Consumer Electronics

Wearable Shirt SOC Transmits Cardiac Signals to Remote Smartphone

12 June 2014

University of Washington researchers have developed and integrated an electrocardiography SoC into a shirt along with electrodes, battery and antenna for constant remote monitoring of active cardiac patients.

The "smart shirt" records clinically standard 12-lead ECGs, encrypts the data and wirelessly transmits the data via an on-chip ISM band radio and flexible antenna for secure, continuous cardiac monitoring by a remote smartphone. The SOC dissipates less than 1mW.

The flexible electronics package of chip, antenna and battery is less than 2.3mm thick, allowing easy integration into various textiles. The goal is to make the technology inexpensive enough for incorporation into consumer-grade clothing with continuous and secure connectivity to smartphones.

Up to now, wired systems make patients be tethered to equipment or have them log data for later download, limiting mobility or delaying alerts. While advances in textile electrodes have allowed for the development of highly integrated smart shirts, the size of the electronics has limited their use.

The researchers’ wireless ECG single chip enables low profile textile integration. Dry electrodes couple human heart potentials from their clinically relevant positions to the chip via twelve independent, fully differential digitized channels thru which encrypted data is transmitted wirelessly using an on-chip low power 433MHz FSK transmitter.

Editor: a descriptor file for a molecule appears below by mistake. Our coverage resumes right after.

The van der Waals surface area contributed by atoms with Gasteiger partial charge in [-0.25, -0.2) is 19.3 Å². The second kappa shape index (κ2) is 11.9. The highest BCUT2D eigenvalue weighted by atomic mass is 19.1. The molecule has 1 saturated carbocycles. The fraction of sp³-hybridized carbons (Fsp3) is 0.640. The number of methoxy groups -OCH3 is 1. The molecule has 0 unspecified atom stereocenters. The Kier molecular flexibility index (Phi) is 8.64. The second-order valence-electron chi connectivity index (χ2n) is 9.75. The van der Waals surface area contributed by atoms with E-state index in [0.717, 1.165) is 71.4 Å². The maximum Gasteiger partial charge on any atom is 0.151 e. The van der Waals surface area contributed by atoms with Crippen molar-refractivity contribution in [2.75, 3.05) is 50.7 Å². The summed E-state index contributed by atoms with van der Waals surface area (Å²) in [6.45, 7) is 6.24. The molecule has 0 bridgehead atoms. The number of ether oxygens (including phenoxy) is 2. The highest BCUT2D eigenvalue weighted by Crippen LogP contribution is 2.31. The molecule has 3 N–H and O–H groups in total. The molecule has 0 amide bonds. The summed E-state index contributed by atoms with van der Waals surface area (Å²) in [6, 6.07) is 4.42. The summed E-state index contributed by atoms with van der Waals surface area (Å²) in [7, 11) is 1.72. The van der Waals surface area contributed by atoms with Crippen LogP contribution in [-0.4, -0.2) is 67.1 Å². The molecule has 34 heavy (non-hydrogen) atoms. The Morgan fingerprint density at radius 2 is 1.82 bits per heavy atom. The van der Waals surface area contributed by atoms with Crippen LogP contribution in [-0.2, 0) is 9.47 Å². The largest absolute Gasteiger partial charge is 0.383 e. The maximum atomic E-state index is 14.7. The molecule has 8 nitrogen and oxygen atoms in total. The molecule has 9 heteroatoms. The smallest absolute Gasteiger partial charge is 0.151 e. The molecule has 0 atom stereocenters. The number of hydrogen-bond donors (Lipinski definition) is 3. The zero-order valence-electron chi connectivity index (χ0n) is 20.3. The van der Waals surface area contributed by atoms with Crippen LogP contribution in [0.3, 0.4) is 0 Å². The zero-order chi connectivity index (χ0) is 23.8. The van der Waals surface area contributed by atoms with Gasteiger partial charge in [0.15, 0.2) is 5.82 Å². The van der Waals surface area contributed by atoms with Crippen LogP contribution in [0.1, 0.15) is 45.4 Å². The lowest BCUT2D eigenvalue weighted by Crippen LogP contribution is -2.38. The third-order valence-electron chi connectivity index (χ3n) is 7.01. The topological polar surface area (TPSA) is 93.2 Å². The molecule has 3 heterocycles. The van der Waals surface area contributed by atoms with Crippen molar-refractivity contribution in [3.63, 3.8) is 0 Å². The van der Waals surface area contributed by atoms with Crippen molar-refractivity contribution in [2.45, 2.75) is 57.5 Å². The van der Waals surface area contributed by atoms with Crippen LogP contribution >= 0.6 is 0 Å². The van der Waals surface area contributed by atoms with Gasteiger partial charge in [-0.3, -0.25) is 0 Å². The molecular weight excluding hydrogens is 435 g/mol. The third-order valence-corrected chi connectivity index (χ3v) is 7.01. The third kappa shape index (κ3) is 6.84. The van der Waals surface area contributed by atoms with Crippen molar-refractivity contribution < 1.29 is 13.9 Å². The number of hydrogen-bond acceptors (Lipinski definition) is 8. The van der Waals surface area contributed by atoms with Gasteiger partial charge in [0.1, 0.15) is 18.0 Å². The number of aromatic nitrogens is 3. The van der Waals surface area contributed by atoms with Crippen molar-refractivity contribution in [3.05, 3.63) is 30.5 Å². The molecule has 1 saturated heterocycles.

The gain of each of the 12 channels is programmable between 40-80dB independently to allow each channel to use the full dynamic range of the 8-bit SAR ADC for various signal levels. Total chip power consumption of less than 1mW enables all-day transmission of data using a rechargeable coin cell battery, according to the researchers.

The researchers integrated a 128-bit Advanced Encryption Standard cypher into the SOC for securing the sensitive data.

Commercial electrodes attached to shielded, 810μm coaxial wires which were sewn into the shirt to connect the IC to the electrodes. The IC was placed on a flexible PCB and together with battery and flexible 433MHz patch antenna was housed in a 2mm thick pouch on the chest.

The prototype shirt was constructed as a proof of concept demonstrating the potential of the low-power SoC, according to the researchers.

The technical details for this work is being presented this week at the 2014 Symposia on VLSI Technology and Circuits held in Honolulu.

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